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    Mechanicís Lien law gives those that have worked on improving property or furnishing materials for non-governmental property improvements a special status in order to ensure payment and to encourage credit for construction of new projects.  The law in some form has existed in Virginia since the 1790s.  Mechanicís Lien law is founded on the theory that those who improve real estate should be paid for the fruits of their labor which can be seen by all and the benefits enjoyed by the owner. The unpaid contractor or material supplier is called the Claimant. To protect its rights in the building or project the Claimant must file a Mechanic's Lien in the Circuit Court of the city or county in which the project is being constructed.

     Like most rights, a Mechanic's Lien must be placed on property carefully, and within certain time frames or it will be lost. In order to have lien rights on residential property, a pre-notice must be given if a Mechanic's Lien Agent is listed on the posted building permit. On commercial, non-residential property no pre-notice is required, but the time limitations for filing must be strictly met.  Contractors who perform work on a project must include their contractorís license number (which is for the same entity which contracted to perform the work) on the Mechanicís Lien for it to be valid.  Material suppliers who perform no labor are exempt from this requirement.  Most Virginia Mechanicís Liens are filed on commercial projects.

     A general rule of thumb is that Claimant must act within 90 days of the last day of the month in which work was last performed or materials were last furnished. Another good rule of thumb is to consult and retain an attorney within 60 days and no later than 70 days of the last day of the month in which work or materials were provided, which are unpaid. Liens cannot be put together overnight as they require proper description of the property benefitted, correct names of the owner and the lessee and the proper names of the contracting tier entities.  The 90 day period to file a lien runs from the last day of the month in which the last work was performed or last material delivered to comply with the contract.  The contract can be written, oral or presumed by performance of work or supply.  Warranty work does not extend the running of the 90 days nor does intentionally not performing a small part of the contract to extend the period (unclean hands).  Since the Mechanicís Lien law is in derogation of the common law the time deadlines are mandatory and will result in loss of lien rights if not strictly complied with.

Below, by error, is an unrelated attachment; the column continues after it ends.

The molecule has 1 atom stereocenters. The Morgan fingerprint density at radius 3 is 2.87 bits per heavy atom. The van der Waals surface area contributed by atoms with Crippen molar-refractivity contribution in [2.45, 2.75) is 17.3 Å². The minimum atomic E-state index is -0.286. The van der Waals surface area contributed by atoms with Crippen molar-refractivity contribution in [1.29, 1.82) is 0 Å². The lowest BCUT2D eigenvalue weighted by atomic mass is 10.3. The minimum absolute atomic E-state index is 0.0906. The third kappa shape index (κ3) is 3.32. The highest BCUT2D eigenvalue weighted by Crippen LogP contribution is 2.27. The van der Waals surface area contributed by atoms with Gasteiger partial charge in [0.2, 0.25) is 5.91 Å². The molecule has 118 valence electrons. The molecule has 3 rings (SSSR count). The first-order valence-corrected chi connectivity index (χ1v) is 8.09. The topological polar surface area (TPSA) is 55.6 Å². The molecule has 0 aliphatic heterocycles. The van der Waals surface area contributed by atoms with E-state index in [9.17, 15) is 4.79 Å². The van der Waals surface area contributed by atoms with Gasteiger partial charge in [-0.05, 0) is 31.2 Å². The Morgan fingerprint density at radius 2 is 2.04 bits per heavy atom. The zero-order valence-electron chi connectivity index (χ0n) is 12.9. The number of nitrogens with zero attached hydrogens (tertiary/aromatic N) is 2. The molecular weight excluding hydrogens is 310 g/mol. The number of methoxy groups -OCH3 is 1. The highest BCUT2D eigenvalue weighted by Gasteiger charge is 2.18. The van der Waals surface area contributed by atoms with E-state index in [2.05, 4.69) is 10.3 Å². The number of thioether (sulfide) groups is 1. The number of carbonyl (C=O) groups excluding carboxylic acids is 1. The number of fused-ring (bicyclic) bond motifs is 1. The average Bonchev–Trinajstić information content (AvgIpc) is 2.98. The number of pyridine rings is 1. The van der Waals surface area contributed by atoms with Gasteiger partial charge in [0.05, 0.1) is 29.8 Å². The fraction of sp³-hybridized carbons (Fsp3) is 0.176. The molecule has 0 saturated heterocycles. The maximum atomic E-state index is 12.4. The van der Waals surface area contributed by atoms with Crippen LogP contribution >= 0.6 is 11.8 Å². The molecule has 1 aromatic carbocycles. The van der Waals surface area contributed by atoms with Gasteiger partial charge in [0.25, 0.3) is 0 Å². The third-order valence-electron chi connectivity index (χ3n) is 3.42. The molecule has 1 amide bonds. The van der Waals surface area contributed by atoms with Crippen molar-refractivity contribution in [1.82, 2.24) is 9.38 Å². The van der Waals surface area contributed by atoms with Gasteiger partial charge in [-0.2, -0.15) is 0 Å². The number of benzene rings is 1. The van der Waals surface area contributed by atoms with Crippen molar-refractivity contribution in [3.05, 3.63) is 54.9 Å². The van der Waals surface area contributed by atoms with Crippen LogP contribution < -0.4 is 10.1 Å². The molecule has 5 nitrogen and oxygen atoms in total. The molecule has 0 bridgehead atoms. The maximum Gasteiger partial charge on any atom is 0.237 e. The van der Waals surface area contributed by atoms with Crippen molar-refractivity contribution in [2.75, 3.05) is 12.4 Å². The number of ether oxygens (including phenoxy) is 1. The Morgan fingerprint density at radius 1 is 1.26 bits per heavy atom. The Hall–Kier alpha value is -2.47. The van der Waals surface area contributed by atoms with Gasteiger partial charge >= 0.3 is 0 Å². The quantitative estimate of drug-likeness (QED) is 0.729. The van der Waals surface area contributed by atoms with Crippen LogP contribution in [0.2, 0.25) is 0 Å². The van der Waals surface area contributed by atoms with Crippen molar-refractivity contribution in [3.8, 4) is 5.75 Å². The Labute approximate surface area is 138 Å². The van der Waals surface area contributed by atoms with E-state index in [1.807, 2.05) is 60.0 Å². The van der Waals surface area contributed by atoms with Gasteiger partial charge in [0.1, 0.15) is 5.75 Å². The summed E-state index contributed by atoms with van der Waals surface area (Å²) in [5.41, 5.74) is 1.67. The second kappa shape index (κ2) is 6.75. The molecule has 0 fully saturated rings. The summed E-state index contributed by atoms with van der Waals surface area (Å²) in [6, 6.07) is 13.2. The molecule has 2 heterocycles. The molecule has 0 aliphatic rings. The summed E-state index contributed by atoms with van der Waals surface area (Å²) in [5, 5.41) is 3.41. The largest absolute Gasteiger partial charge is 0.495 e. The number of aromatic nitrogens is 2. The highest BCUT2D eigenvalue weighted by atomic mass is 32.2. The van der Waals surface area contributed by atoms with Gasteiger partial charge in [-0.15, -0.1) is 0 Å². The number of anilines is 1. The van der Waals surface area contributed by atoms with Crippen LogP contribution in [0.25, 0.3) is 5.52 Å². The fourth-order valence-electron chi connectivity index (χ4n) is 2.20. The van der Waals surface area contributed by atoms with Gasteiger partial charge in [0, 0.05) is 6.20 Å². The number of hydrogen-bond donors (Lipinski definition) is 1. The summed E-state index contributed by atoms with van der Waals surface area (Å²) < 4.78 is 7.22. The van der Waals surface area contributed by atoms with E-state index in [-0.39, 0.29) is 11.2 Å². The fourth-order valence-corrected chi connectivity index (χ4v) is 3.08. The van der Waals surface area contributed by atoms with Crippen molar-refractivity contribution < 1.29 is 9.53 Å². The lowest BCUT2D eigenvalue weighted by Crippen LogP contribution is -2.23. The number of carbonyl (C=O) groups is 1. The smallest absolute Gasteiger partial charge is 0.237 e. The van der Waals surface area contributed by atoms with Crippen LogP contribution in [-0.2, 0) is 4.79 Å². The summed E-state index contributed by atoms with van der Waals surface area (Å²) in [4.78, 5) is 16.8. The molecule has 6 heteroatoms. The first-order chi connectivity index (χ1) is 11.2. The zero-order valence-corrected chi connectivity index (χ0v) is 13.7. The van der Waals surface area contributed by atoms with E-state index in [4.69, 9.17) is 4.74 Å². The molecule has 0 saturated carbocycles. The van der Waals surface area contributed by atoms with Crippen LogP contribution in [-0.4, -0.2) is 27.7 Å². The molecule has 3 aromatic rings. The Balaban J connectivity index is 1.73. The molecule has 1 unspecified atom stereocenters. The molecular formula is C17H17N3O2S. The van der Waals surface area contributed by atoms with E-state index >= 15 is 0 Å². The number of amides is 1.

Another timing factor is that the lien cannot include work or materials furnished over 150 days prior to the last work/material date (a different point from the lien filing trigger date) if work continues despite being unpaid.  Doing so will void the entire Mechanic's Lien.  The last timing factor to be concerned about in Mechanic's Lien filings is that it must be filed prior to the time that the defaulting party or a higher tier contractor is fully paid in the construction requisition process. Virginia is not a Trust-theory state. This means that if the money claimed by the Lien is greater than the amount owed in the chain to any of the contractors higher in the chain prior to the filing of the lien, it will be ineffective to lien sufficient funds to achieve payment. Unfortunately, if any of the higher-tier contractors in the chain have been paid in full it will cut off the lien rights of the unpaid Claimant.

      Once the Mechanic's Lien is validly filed in the city or county where the property is located, the equivalent of an 800 lb. gorilla has attached itself to the construction process. Future draws, refinances and sales will not be able to proceed until the Mechanic's Lien has been resolved and released. This should result in payment to you for the work performed or for materials furnished.

      As a general rule, if the Mechanic's Lien is not resolved within 6 months, one has to file suit in the Circuit Court where it is recorded to enforce it against the property. If the successful lienor is not ultimately paid, one can prosecute the suit to judgment and force the sale of the property benefitted to receive payment. The bottom line is that to receive payment through the valuable right of a Mechanic's Lien, one must ACT within certain time lines or that valuable right will be lost.




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Eugene W. Shannon, PLC

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